Feeling depressed, losing energy, tiredness, and fatigue are very, very common symptoms of menopause,” explains menopause expert Mache Seibel, MD, author of The Estrogen Fick. “Anxiety is the most common, although women will talk more about hot flashes. If a woman has a tendency towards anxiety or depression, it gets much more intense in perimenopause and eventually menopause.

It’s mostly to blame: the drop in estrogen during menopause. The sex hormone affects your body’s production of serotonin, a brain chemical so important to mood regulation that it’s known as the feel-good chemical. Estrogen increases serotonin,” notes Dr. Seibel. “As estrogen decreases, so does serotonin, which is crucial for mood.” (Click to learn more about the connection between menopause and irritability, and how to calm down.)

As estrogen declines over time, so does serotonin production.Balora/Getty

‘Lexapro fatigue’ and side effects of antidepressants

Given the critical role that serotonin plays in regulating our moods, it’s no wonder that many people are turning to antidepressants like Lexapro for help. These types of drugs, classified as selective serotonin reuptake inhibitors (SSRIs), work by increasing the availability of serotonin, which can relieve symptoms of anxiety and depression. Dr. Seibel explains that SSRIs block the reabsorption (reuptake) of serotonin in the brain, making more serotonin available to the body to improve transmission between neurons.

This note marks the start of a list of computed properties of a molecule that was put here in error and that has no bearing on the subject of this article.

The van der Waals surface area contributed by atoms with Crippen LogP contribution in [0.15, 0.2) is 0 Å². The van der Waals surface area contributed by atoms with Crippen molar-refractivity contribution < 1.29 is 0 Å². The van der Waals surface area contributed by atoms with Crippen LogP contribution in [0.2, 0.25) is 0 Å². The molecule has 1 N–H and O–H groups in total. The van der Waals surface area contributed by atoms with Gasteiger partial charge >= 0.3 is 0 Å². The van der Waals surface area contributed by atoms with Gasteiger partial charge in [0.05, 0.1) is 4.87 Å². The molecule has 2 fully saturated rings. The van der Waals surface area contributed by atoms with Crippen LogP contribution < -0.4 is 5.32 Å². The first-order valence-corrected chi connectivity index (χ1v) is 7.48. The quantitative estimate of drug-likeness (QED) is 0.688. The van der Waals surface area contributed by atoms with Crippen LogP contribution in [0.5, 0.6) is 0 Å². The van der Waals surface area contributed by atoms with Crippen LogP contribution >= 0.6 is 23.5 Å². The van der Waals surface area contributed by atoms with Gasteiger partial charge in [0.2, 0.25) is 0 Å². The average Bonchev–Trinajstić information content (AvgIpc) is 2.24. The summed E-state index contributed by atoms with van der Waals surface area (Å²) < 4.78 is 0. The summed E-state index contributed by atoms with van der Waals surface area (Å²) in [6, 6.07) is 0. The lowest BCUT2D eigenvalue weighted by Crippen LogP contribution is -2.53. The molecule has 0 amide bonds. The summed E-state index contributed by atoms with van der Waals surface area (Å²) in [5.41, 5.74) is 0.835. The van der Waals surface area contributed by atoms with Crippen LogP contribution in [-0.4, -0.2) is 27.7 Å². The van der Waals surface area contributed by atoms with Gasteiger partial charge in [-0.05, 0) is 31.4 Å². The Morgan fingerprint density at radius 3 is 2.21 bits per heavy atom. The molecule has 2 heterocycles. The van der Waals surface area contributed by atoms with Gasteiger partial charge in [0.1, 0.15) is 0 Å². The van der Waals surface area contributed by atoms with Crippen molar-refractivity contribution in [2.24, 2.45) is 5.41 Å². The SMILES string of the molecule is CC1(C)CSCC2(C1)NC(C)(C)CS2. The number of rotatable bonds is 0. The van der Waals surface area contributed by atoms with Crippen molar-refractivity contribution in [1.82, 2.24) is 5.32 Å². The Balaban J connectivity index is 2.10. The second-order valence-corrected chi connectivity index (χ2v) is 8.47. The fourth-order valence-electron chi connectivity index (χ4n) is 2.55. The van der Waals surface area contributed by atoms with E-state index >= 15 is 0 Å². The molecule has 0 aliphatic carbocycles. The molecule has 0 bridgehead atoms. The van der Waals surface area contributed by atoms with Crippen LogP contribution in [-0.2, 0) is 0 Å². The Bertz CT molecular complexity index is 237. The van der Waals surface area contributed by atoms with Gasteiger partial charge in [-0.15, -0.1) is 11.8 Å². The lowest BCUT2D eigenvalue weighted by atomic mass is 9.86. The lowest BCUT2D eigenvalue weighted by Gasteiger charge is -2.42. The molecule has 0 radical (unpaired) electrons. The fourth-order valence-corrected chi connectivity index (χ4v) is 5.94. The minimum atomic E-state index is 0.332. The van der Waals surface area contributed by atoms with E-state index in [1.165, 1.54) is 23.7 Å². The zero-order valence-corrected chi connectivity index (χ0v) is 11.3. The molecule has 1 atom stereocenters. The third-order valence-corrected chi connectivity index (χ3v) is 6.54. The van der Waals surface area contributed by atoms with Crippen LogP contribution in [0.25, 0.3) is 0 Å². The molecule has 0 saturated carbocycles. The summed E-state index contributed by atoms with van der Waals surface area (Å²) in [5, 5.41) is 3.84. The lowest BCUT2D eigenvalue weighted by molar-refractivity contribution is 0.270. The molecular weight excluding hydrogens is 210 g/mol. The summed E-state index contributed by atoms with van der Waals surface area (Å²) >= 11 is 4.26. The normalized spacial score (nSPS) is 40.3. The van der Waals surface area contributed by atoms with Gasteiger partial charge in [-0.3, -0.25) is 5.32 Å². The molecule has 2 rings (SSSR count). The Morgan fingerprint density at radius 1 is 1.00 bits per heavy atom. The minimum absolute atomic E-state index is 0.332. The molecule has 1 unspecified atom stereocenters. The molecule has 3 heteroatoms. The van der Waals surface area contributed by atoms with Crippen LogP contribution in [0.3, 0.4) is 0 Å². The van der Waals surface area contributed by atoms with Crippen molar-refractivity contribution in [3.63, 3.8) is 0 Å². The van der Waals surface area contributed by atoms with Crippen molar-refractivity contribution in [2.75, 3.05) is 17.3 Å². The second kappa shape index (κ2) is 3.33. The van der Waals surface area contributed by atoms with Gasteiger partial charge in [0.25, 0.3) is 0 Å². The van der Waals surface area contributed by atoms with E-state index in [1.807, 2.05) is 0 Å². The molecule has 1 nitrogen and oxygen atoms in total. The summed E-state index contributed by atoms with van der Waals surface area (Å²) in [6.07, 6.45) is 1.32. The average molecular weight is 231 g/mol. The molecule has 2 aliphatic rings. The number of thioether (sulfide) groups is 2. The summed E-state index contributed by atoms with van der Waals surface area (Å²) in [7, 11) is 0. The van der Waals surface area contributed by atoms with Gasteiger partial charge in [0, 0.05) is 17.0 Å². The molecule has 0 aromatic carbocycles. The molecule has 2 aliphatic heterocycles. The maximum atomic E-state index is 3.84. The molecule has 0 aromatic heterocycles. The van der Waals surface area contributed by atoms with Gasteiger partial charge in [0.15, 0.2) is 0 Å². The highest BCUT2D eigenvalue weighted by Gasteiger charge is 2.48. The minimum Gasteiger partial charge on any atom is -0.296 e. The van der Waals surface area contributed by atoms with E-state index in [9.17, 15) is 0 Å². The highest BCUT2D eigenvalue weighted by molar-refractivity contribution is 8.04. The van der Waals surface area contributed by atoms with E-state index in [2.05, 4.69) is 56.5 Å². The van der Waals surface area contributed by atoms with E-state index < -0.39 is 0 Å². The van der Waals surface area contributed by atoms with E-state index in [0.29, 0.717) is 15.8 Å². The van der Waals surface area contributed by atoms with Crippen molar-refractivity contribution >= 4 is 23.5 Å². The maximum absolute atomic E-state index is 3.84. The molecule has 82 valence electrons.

The problem: SSRIs can come with unwanted side effects such as nausea, constipation, dry mouth, decreased sex drive, and perhaps most unpleasantly, fatigue. In fact, people often refer to this phenomenon as “Lekapro fatigue”. Instead of boosting your energy when you’re anxious or depressed, the drug can leave you sleepy and tired. Lexapro fatigue is most common during the first few weeks after you start taking the drug and for most people it usually improves over time.